There is an academic meme that seems to have spread without citations to any military regulations or published collection of stories that would support it: that returning soldiers reporting being spat upon often claim to have flown directly from Vietnam into civilian airports in situations where such flights would not have happened (or would have been extremely rare).
In the entry on Military Folklore, in American Folklore: An Encyclopedia (pp. 484-85), Carol Burke advances this false meme:
The war-weary soldier, many accounts claim, taxis into the gate, deplanes, and walks across the tarmac, but instead of hearing the cheers and bands that welcomed his predecessors, he walks through a crowd of jeering people, one of whom spits on him. Although the account defies reality (How many troop transport planes flew into commercial airports?), it is always told seriously.
But in Homecoming, Bob Greene’s 1989 collection of spitting stories, not one of the 58 reasonably detailed first-hand accounts fully fits Burke’s description, though a few could be stretched to fit it. Barry Streeter (p. 41) claims to have flown into San Francisco, but does not claim to have flown on a troop transport. Indeed, since he was flying back to the US on emergency leave, he would have been flying alone. As Part II of my report on spitting documented, it would have been typical for soldiers flying on emergency leave to be flying on commercial flights into commercial airports, in particular, San Francisco, designated in military regulations as one of the four regular ports of debarkation for soldiers flying from the Far East to the West Coast.
Another veteran in Bob Greene’s book was not returning from Vietnam, but rather he was being reassigned from a hospital in Japan (where he met and married his Japanese wife) to a particular hospital in the states. His Japanese wife and child were flying with him, so again there is no suggestion that it was a troop transport. Like those flying on emergency leave, those reassigned to a specific unit in the states flying with dependents often flew on commercial airlines into commercial airports at the military expense.
A third spitting story involved a serviceman who had flown into the San Francisco airport, but there was no indication in which direction he was headed or even whether he himself was ever stationed overseas. A couple more writers in Bob Greene’s Homecoming appear to have flown into the San Francisco Airport, and another letter writer reports having flown into the Los Angeles Airport.
Most of these stories were either of soldiers on leave statuses that often took commercial flights from the Far East, or the accounts did not disclose where the flight to the US airport originated (it may have come from another US commercial airport after he had arrived at a military airport and been processed). None of these stories explicitly involved troop transport planes flying into commercial airports.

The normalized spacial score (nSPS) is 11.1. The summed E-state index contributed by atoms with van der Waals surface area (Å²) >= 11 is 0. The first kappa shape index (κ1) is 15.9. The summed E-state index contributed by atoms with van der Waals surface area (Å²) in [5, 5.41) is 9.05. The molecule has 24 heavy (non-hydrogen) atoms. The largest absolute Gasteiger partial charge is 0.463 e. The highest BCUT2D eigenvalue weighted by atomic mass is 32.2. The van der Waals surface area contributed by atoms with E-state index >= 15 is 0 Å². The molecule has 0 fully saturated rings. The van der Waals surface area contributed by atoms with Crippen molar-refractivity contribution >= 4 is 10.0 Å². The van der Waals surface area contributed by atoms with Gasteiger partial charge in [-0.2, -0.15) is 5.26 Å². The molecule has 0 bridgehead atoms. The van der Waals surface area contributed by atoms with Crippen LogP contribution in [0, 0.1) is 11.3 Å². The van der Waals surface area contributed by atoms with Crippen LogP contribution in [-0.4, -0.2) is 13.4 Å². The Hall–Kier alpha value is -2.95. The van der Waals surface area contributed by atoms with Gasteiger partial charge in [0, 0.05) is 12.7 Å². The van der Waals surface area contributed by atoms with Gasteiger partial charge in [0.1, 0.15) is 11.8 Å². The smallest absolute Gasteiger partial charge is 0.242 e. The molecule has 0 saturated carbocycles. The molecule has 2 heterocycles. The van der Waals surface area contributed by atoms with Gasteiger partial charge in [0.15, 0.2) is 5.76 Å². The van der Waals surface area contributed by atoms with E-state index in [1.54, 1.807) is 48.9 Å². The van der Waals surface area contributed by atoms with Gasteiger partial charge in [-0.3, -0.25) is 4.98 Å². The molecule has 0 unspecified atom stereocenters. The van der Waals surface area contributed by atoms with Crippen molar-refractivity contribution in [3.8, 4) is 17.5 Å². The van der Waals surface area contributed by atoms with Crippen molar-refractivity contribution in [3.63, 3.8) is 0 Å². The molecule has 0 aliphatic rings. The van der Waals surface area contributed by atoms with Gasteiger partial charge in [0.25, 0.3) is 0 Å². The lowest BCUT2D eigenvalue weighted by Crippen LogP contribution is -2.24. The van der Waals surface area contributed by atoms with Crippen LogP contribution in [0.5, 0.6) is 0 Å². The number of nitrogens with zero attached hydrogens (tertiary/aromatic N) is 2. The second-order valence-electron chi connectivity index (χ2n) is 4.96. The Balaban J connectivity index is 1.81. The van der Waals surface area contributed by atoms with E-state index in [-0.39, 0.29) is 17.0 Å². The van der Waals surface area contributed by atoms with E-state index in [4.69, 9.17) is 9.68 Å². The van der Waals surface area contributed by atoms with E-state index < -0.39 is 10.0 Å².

Bruce Franklin appears to make the same mistake:
“How then to explain the belief now held by many veterans that they were indeed spat upon as they arrived from Vietnam at the San Francisco and Los Angeles airports? The answer lies in the transformative power of collective national myth over individual memory. The myth is so strong that it has even determined their memory of where they arrived, for they were flown back not to these civilian airports but to military bases closed to outsiders.” (H. Bruce Franklin, Vietnam and Other American Fantasies, p. 62)
The story that Carol Burke and Bruce Franklin tell appears to be a bit of “academic folklore.”
Interestingly, Jerry Lembcke suggests how such myths and folklore could have come about and what purposes they might fulfill:
Myths can play a positive role in society by helping a people create a common sense of who they are. The stories that make up the myths help establish the boundaries between who and what the people in the society are and who and what they are not. Viewed this way, myths arise out of the common experience of a people and serve the interests of the group as a whole. But the creation of myths can also involve the exercise of power, and their utilization can serve the particular needs of dominant interest groups. The origins of a myth . . . lies less in the common experience of the people than in the need of one group of people within a particular society to have another group believe that something did or did not happen. (Lembcke, Spitting Image, p. 8)
Myths help people come to terms with difficult periods of their past. They provide explanations for why things happened. Often, the explanations offered by myths help reconcile disparities between a group’s self-image and the historical record of the group’s behavior. (Lembcke, Spitting Image, p. 184)
That’s the problem with Whig History.
Even some VC commenters seem to be seeing things from an almost exclusively presentist lens. But it’s Lembcke’s pre-occupation with the current-day implications of spitting stories that may be causing his problems in seeing the past clearly. Not everyone lines up the same on every war. Some of us opposed the Vietnam War (and are not ashamed of our opposition to it), but that doesn’t mean that we were blind to the nastier side of that movement. Attitudes toward the military are nothing like they were then, a fact that I think some younger readers may find it hard to credit fully.
More sometime next week . . . .